Take the humble parsnip. Take an acorn squash, a delicata maybe, an orange winter squash on the smaller side. Now, to the chopping block. I'm not going to sugarcoat this: cutting up winter squash is no fun, no fun at all. But eating sticky, caramelized wintery vegetables richly spiced with ras-el-hanout? Worth it.
Maple syrup is a natural accompaniment to winter tubers and squashes. Ras-el-hanout, a north African "top-of-the-shop" spice blend, is a little bit out of the box, but walk with me. Ras-el-hanout, though it's by definition idiosyncratic blend, invariably features warming, sweet spices like cinnamon, cardamom, sometimes allspice and mace, ginger or saffron, along with savory spices like pepper and turmeric. This makes it the perfect buddy for savory-sweets like orange squash. I wrote about ras el-hanout and where to find it here, and I've included a quick-mix substitution in the recipe below, if you want to try it out without committing to a whole spice bottle.
If you're underwhelmed by parnsips, I hear you. If you've only ever had them as a byproduct of soup-making, you're in for a pleasant surprise. Parsnips are unbelievably good mashed, and they're equally good roasted. They become a whole new vegetable, sugary and toothsome. Next to the squash, they're a nice taste and texture contrast and work well with the maple and spices.
Preparing the vegetables
For the pasnips, I recommend using larger ones--you can see the relative size of my parsnip in comparison to my regular-sized acorn squash in the top left photo above. Parsnips are fairly hardy and take a longer time to cook than do the carrots they resemble, but smaller parsnips may need less time then does the squash. I used just one large parsnip and cut it into medium-thick matchsticks: peel, slice in half, then slice each half into three matchsticks. For the thicker pieces from the top of the parsnip, I cut these in half again.
As for the squash, since we're using acorn or delicata, there's no need to peel. Cut the squash in half with a large chef's knife and use a grapefruit spoon or knife to remove the seeds--a regular spoon also works. (A grapefruit utensil sounds kind of random, I realize, but I use mine all the time, to the point that I have both a meat one and a dairy one. I got both of them at the supermarket. You know those random things they have hanging from a shelf near the breakfast cereal? Like, there.)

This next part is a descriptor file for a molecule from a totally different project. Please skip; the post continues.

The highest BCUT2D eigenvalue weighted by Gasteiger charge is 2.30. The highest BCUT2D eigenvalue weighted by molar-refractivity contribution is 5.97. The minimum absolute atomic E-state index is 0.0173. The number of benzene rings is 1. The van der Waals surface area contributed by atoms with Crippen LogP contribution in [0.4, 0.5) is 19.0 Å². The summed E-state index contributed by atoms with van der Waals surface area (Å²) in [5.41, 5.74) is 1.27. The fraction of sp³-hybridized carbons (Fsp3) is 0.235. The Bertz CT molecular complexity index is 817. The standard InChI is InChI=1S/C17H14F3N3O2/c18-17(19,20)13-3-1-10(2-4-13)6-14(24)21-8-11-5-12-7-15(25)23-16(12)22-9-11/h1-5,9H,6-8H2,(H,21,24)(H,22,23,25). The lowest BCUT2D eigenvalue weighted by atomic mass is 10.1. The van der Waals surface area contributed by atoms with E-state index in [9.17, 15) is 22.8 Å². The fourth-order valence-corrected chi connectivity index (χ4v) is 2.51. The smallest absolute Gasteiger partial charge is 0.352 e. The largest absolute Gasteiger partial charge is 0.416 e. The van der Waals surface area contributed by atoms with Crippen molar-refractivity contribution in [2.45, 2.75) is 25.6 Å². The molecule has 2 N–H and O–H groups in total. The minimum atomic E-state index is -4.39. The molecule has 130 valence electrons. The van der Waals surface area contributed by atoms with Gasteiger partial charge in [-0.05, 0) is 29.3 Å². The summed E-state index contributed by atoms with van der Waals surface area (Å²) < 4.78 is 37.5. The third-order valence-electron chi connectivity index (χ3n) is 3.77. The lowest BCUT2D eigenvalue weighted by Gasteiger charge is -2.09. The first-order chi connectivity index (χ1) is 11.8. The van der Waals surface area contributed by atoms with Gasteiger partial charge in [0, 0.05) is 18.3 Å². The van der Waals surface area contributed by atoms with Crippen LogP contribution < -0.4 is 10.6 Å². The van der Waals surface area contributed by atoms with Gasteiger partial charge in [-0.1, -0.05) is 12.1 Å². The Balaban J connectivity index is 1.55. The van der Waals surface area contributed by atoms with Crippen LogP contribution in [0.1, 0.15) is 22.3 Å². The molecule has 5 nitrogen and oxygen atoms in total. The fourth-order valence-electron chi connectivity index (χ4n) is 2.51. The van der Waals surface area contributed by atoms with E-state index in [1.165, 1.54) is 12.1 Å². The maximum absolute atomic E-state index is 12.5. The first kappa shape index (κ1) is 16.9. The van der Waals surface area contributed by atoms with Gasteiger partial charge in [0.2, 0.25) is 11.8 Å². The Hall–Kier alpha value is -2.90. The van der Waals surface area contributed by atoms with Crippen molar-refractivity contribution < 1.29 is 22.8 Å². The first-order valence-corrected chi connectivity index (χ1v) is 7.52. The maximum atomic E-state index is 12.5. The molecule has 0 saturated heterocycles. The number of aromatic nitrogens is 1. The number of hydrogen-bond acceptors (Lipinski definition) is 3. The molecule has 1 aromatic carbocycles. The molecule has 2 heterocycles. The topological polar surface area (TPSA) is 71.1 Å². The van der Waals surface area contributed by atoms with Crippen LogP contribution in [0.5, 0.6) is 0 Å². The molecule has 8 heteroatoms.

Once the vegetables are prepared, arrange them in a single layer on a lined sheet pan and drizzle them with the olive oil, maple syrup, salt, and ras-el-hanout. No need to toss; halfway through, turn over the vegetables with tongs and they'll soak up the good stuff on both sides. That's it, forty minutes or so in a moderately hot oven and you've got a new spin on roasted winter vegetables.
Looking for more new ideas for vegetables?
- Balsamic Honey Roased Cabbage Wedges with Paprika
- Tel Aviv Roots Bowl - a whole meal featuring sunchokes, sweet potatoes, and other root veg in a grain bowl with tahini and silan drizzle
- Cauliflower with Green Tahini - an irresistible Israeli classic, good cold or warm
Maple Roasted Parsnips and Winter Squash with Ras-el-Hanout (parve)
- 1 large parsnip - or 2 medium; don't use small ones
- 1 medium acorn or delicata squash
- 2 Tbsp olive oil
- 1 Tbsp maple syrup
- 1-2 tsp salt - to taste (but don't under-salt!)
- 1½ tsp ras-el-hanout
Quick-mix ras el-hanout belnd:
- ¼ tsp turmeric
- ¼ tsp white or black pepper
- ¼ tsp ginger
- ¼ tsp cinnamon
- ⅛ tsp cardamom
- ⅛ tsp allspice
- ⅛ tsp nutmeg
- ⅛ tsp cloves
- Preheat the oven to 385°F and line a sheet pan with parchment paper.
- Peel the parsnips and cut in half lengthwise. Cut each half into three segments, and, if large, in half again, to yield relatively thick matchsticks.
- Peel your squash, if desired, and slice in half. Remove the seeds, then cut into slices about ¾" thick.
- Arrange the vegetables in a single layer on the sheet pan. Drizzle with olive oil and maple syrup. Season with salt and ras el-hanout.
- Roast in the oven for forty minutes, using tongs to gently flip the vegetables halfway through cooking time.